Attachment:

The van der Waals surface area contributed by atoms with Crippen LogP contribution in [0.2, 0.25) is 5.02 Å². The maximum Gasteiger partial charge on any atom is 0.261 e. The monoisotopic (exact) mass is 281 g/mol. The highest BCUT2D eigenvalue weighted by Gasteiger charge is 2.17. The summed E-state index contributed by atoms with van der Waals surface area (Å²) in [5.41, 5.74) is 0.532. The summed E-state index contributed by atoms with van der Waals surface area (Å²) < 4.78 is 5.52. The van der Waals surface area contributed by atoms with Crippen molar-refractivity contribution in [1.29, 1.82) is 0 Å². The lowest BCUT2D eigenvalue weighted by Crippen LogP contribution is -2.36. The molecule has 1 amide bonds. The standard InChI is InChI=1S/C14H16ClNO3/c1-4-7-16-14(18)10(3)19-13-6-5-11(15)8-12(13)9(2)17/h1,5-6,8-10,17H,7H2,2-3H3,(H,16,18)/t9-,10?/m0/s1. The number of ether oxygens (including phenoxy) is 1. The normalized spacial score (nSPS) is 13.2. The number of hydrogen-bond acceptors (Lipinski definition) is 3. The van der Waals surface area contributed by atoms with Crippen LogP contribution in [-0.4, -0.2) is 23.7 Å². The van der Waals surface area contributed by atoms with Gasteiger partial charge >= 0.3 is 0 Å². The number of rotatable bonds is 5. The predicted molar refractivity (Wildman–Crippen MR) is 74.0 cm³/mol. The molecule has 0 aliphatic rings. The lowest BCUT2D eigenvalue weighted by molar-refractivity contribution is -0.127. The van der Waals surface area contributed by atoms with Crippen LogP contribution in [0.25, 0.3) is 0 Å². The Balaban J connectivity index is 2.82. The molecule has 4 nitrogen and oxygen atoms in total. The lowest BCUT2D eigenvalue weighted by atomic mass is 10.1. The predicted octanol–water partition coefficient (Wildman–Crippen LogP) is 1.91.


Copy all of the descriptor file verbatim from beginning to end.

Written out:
The van der Waals surface area contributed by atoms with Crippen LogP contribution in [0.2, 0.25) is 5.02 Å². The maximum Gasteiger partial charge on any atom is 0.261 e. The monoisotopic (exact) mass is 281 g/mol. The highest BCUT2D eigenvalue weighted by Gasteiger charge is 2.17. The summed E-state index contributed by atoms with van der Waals surface area (Å²) in [5.41, 5.74) is 0.532. The summed E-state index contributed by atoms with van der Waals surface area (Å²) < 4.78 is 5.52. The van der Waals surface area contributed by atoms with Crippen molar-refractivity contribution in [1.29, 1.82) is 0 Å². The lowest BCUT2D eigenvalue weighted by Crippen LogP contribution is -2.36. The molecule has 1 amide bonds. The standard InChI is InChI=1S/C14H16ClNO3/c1-4-7-16-14(18)10(3)19-13-6-5-11(15)8-12(13)9(2)17/h1,5-6,8-10,17H,7H2,2-3H3,(H,16,18)/t9-,10?/m0/s1. The number of ether oxygens (including phenoxy) is 1. The normalized spacial score (nSPS) is 13.2. The number of hydrogen-bond acceptors (Lipinski definition) is 3. The van der Waals surface area contributed by atoms with Crippen LogP contribution in [-0.4, -0.2) is 23.7 Å². The van der Waals surface area contributed by atoms with Gasteiger partial charge >= 0.3 is 0 Å². The number of rotatable bonds is 5. The predicted molar refractivity (Wildman–Crippen MR) is 74.0 cm³/mol. The molecule has 0 aliphatic rings. The lowest BCUT2D eigenvalue weighted by molar-refractivity contribution is -0.127. The van der Waals surface area contributed by atoms with Crippen LogP contribution in [0.25, 0.3) is 0 Å². The Balaban J connectivity index is 2.82. The molecule has 4 nitrogen and oxygen atoms in total. The lowest BCUT2D eigenvalue weighted by atomic mass is 10.1. The predicted octanol–water partition coefficient (Wildman–Crippen LogP) is 1.91.